“We need the veteran voice now more than ever,” said Piña, a screenwriter who holds a Master of Fine Arts in poetry from the Department of English in The College of Liberal Arts and Sciences.

Man in tank top talking to another person

Army veteran and film and media studies senior Sterling Williams talks with facilitator and Air Force vet Marco Piña at the monthly meeting of the Veterans Writing Circle workshop for military-related writers at the Virginia G. Piper Center for Creative Writing. Williams is working on a screenplay involving veterans transitioning into academia. Its working title is "The Existential Crisis of the Transitioning Grunt." The group was designed to help vets tap into their creative side and get guidance for their work within a like-minded community. Photo by Charlie Leight/ASU Now

The Piper Center partnered with the Pat Tillman Veterans Center and the Office for Veteran and Military Academic Engagement to bring together student veterans and the veteran-affiliated community by offering them a space to write together and share stories, said Nancy Dallett, assistant director for the Office for Veteran and Military Academic Engagement, which sponsors students, faculty and staff veterans to apply for and attend the Piper Center’s Desert Nights, Rising Stars Writing Conference each February.

“Our office is constantly experimenting with the arts and humanities to engage veterans in creative avenues for self-exploration,” said Dallett. “My hope is veterans will find the space and the words they need to further their journeys, transitions and transformations.”

The group couldn’t have selected a better location to get their creative juices going, said Piper Center Outreach Coordinator Mary McDonough.

“The fact that this is a historic building creates a sense of quiet and reflection, and (it) is charged with that type of energy,” McDonough said. “We’ve had dozens and dozens of important authors and writers come through these doors, offering up their knowledge and wisdom, which I think has sunk into the water. This is a writerly space.”

Student veteran Sterling Williams certainly felt that way. Williams, 29, is a film and media studies major in The College of Liberal Arts and Sciences and is working on a semiautobiographical screenplay titled “The Existential Crisis of the Transitioning Grunt.” He joined the group to get feedback on his writing and character development and to be around like-minded people.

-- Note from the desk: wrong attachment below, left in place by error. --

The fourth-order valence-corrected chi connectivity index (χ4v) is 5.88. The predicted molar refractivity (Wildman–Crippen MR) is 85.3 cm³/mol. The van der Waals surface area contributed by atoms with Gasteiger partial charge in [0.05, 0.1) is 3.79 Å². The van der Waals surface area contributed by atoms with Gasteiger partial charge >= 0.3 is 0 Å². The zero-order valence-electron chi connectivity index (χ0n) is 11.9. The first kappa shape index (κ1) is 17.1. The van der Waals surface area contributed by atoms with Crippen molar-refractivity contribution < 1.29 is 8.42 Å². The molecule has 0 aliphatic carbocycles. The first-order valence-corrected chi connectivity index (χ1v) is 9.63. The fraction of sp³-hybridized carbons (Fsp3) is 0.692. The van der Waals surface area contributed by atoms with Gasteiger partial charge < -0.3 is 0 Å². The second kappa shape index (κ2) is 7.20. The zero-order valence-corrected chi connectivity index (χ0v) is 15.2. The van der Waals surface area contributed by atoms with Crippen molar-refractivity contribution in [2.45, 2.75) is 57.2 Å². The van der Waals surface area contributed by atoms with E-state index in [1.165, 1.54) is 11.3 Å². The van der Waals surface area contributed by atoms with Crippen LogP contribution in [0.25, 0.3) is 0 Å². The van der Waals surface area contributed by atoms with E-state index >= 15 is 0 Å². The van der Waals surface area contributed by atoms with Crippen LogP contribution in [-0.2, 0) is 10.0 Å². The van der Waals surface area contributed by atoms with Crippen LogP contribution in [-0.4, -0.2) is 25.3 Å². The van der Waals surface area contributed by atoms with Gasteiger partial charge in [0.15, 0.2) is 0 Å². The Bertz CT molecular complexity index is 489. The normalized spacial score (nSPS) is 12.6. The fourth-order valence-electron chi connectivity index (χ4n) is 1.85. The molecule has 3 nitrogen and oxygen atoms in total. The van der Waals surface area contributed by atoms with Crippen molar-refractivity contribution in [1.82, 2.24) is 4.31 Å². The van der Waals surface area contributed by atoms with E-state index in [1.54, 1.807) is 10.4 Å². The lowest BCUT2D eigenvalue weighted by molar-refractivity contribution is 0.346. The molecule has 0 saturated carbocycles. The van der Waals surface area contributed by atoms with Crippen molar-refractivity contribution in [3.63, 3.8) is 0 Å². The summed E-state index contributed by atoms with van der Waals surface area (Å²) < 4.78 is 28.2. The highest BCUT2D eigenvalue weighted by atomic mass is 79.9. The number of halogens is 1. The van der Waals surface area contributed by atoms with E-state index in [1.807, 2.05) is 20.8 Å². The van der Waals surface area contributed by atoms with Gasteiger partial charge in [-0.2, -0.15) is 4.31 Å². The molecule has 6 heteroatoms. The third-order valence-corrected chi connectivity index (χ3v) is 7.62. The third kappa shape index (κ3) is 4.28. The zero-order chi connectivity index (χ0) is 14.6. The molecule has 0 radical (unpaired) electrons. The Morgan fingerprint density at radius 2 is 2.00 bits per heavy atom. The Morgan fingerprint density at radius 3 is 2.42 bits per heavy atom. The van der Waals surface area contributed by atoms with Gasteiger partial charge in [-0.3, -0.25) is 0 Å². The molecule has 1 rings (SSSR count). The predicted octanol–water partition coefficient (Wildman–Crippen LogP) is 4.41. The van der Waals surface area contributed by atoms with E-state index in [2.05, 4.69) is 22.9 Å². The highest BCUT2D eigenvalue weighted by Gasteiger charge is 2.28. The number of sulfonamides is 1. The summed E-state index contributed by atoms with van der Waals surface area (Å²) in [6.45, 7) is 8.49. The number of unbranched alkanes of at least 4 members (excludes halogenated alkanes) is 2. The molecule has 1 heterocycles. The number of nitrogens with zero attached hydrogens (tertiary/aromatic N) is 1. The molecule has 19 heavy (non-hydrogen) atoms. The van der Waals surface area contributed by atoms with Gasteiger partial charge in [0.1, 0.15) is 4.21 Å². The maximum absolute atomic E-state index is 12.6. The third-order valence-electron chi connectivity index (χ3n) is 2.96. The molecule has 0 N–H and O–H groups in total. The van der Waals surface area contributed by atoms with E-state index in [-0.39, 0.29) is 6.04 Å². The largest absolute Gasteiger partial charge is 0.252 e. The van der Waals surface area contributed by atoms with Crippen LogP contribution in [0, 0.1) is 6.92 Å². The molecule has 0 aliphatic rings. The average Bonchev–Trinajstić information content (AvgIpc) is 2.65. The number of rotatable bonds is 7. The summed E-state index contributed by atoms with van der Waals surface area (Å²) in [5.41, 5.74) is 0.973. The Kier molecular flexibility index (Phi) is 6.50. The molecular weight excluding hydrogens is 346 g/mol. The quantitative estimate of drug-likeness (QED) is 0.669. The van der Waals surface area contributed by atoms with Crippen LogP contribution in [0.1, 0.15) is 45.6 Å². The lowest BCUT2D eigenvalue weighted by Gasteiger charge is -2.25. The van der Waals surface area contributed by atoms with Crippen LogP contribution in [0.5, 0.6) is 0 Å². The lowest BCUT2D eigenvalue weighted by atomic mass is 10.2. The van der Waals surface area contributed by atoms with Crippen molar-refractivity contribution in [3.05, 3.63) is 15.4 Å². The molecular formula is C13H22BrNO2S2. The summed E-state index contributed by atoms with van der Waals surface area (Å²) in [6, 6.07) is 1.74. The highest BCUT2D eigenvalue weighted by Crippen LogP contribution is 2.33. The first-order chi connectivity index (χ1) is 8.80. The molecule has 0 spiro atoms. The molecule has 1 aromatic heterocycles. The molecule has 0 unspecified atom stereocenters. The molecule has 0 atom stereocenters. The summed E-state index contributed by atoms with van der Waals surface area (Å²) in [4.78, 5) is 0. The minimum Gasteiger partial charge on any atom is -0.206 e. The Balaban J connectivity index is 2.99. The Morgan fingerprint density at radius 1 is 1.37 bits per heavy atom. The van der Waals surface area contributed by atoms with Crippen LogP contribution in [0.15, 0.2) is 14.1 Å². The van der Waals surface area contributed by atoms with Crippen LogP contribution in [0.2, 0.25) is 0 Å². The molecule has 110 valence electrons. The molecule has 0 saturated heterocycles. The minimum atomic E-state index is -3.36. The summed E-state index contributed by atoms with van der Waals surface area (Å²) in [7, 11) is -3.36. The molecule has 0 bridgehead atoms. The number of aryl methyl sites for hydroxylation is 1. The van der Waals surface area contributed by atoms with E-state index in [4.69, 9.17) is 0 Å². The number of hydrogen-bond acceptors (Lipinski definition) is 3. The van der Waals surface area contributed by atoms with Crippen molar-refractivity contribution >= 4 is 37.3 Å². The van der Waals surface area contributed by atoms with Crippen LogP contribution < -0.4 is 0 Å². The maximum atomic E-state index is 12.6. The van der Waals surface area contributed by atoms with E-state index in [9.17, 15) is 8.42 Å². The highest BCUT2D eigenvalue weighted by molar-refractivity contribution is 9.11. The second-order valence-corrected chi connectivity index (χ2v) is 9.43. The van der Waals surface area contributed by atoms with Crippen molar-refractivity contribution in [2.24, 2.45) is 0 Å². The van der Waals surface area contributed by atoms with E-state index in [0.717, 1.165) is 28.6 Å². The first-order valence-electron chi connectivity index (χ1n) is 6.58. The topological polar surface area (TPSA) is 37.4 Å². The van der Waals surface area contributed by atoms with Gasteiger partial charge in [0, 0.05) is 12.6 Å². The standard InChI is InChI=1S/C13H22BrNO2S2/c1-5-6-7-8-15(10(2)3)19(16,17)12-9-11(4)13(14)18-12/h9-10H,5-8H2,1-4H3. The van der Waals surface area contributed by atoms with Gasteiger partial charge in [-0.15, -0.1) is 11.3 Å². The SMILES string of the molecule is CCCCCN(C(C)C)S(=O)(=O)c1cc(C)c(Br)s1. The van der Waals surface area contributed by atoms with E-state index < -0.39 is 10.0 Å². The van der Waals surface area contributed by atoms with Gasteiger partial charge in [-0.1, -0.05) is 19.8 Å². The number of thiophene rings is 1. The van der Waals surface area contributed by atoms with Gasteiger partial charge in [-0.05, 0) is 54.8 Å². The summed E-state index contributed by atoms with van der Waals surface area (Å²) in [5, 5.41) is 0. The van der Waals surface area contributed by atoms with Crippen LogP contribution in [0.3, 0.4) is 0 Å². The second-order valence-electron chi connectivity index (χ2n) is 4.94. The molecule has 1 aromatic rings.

“There’s not a lot of veterans who like to pursue the arts, so when I saw the opportunity, I jumped at it,” said Williams, who served seven years in the Army. “What I’m hoping to experience is that same brotherly bond I had in the service. I’ve been out for more than a year, and that’s hard to find. After the last meeting, I got a little of that back.”

Three people talking at a round table

Retired high school teacher Karen Logan (left) talks about her project with facilitator Marco Piña and film and media studies senior Sterling Williams (right) at the monthly meeting of the Veterans Writing Circle workshop for military-related writers at the Virginia G. Piper Center for Creative Writing. Photo by Charlie Leight/ASU Now

ASU alum Karen Logan came to an Oct. 22 meeting for the opposite reason — she wanted to give back to veterans.

“I wanted to do something for that veteran community that would make my dad proud,” said Logan, whose father conducted secret missions to England and Germany for the Air Force in World War II. “I like hearing their stories, and they talk to me about their episodes. Often they want to know how to get started with their memoirs and I help them.”

Logan is a retired history, science and business teacher who sells real estate and devotes her spare time to veterans causes. But she was also there to get feedback on her fictional series about a New York mafia princess coming out of the United States federal witness protection program. It’s called “Alphabet Wars.”

The native New Yorker said the six-book series is based on true events from the 1970s and 1980s.

“I kinda lived it a little bit because my father was a member of the Teamsters and owned booking parlors,” Logan said. “Most fiction is based on real life experiences.”

Which circles back to what Piña firmly believes — veterans make great writers because of their life experiences.

“Each shared experience with a veteran is a lesson in humanity,” Piña said. “My dream job is to help other vets find that kid inside or to wake up dormant dreams so they can realize that they do not need planes or helicopters to fly.”

Top photo: Group facilitator and Air Force veteran Marco Piña asks questions to help develop story dialogue with Karen Logan at the monthly meeting of the Veterans Writing Circle workshop on Tuesday, Oct. 22, 2019. Photo by Charlie Leight/ASU Now